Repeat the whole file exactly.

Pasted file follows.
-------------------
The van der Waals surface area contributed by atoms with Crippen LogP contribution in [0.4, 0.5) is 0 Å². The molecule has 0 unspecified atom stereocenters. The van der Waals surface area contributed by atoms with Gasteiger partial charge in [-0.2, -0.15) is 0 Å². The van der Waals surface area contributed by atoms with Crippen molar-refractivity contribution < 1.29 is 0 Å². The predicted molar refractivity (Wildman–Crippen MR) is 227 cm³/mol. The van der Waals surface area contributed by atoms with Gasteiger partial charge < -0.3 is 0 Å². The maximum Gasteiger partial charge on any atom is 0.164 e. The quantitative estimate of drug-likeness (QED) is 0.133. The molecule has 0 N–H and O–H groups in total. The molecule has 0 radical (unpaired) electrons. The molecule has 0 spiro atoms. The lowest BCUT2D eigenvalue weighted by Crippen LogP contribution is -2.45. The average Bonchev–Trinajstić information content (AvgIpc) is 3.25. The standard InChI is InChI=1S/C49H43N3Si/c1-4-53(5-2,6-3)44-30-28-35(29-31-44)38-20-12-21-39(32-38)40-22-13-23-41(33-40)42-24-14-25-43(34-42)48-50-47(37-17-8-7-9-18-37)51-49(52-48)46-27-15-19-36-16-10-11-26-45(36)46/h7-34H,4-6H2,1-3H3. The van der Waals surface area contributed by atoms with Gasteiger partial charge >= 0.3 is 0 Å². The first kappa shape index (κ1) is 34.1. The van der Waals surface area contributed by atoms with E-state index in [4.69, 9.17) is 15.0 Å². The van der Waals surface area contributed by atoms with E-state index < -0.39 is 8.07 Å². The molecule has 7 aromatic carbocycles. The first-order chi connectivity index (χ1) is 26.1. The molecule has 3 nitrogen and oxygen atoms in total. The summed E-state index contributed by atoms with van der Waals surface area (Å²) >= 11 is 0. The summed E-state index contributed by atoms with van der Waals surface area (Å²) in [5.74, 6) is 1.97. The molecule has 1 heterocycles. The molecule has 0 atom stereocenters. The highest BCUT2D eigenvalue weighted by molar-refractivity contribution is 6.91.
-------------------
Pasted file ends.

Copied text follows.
The van der Waals surface area contributed by atoms with Crippen LogP contribution in [0.4, 0.5) is 0 Å². The molecule has 0 unspecified atom stereocenters. The van der Waals surface area contributed by atoms with Gasteiger partial charge in [-0.2, -0.15) is 0 Å². The van der Waals surface area contributed by atoms with Crippen molar-refractivity contribution < 1.29 is 0 Å². The predicted molar refractivity (Wildman–Crippen MR) is 227 cm³/mol. The van der Waals surface area contributed by atoms with Gasteiger partial charge < -0.3 is 0 Å². The maximum Gasteiger partial charge on any atom is 0.164 e. The quantitative estimate of drug-likeness (QED) is 0.133. The molecule has 0 N–H and O–H groups in total. The molecule has 0 radical (unpaired) electrons. The molecule has 0 spiro atoms. The lowest BCUT2D eigenvalue weighted by Crippen LogP contribution is -2.45. The average Bonchev–Trinajstić information content (AvgIpc) is 3.25. The standard InChI is InChI=1S/C49H43N3Si/c1-4-53(5-2,6-3)44-30-28-35(29-31-44)38-20-12-21-39(32-38)40-22-13-23-41(33-40)42-24-14-25-43(34-42)48-50-47(37-17-8-7-9-18-37)51-49(52-48)46-27-15-19-36-16-10-11-26-45(36)46/h7-34H,4-6H2,1-3H3. The van der Waals surface area contributed by atoms with Gasteiger partial charge >= 0.3 is 0 Å². The first kappa shape index (κ1) is 34.1. The van der Waals surface area contributed by atoms with E-state index in [4.69, 9.17) is 15.0 Å². The van der Waals surface area contributed by atoms with E-state index < -0.39 is 8.07 Å². The molecule has 7 aromatic carbocycles. The first-order chi connectivity index (χ1) is 26.1. The molecule has 3 nitrogen and oxygen atoms in total. The summed E-state index contributed by atoms with van der Waals surface area (Å²) >= 11 is 0. The summed E-state index contributed by atoms with van der Waals surface area (Å²) in [5.74, 6) is 1.97. The molecule has 1 heterocycles. The molecule has 0 atom stereocenters. The highest BCUT2D eigenvalue weighted by molar-refractivity contribution is 6.91.